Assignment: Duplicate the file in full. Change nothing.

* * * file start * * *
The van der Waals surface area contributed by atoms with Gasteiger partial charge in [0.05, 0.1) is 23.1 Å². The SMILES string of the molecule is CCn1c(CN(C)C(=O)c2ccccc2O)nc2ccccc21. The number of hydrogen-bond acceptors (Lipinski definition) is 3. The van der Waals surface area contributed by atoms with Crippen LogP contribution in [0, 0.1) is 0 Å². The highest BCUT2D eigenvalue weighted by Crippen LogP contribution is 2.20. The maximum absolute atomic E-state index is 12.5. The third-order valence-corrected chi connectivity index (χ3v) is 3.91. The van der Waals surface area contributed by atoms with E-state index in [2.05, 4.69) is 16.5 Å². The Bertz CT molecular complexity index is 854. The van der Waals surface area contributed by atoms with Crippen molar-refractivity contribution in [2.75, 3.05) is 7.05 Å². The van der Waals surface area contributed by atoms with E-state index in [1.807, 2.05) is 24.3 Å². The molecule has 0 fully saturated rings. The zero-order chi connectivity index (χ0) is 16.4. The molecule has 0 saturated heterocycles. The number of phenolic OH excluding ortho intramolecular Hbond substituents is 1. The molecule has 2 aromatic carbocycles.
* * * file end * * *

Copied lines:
The van der Waals surface area contributed by atoms with Gasteiger partial charge in [0.05, 0.1) is 23.1 Å². The SMILES string of the molecule is CCn1c(CN(C)C(=O)c2ccccc2O)nc2ccccc21. The number of hydrogen-bond acceptors (Lipinski definition) is 3. The van der Waals surface area contributed by atoms with Crippen LogP contribution in [0, 0.1) is 0 Å². The highest BCUT2D eigenvalue weighted by Crippen LogP contribution is 2.20. The maximum absolute atomic E-state index is 12.5. The third-order valence-corrected chi connectivity index (χ3v) is 3.91. The van der Waals surface area contributed by atoms with E-state index in [2.05, 4.69) is 16.5 Å². The Bertz CT molecular complexity index is 854. The van der Waals surface area contributed by atoms with Crippen molar-refractivity contribution in [2.75, 3.05) is 7.05 Å². The van der Waals surface area contributed by atoms with E-state index in [1.807, 2.05) is 24.3 Å². The molecule has 0 fully saturated rings. The zero-order chi connectivity index (χ0) is 16.4. The molecule has 0 saturated heterocycles. The number of phenolic OH excluding ortho intramolecular Hbond substituents is 1. The molecule has 2 aromatic carbocycles.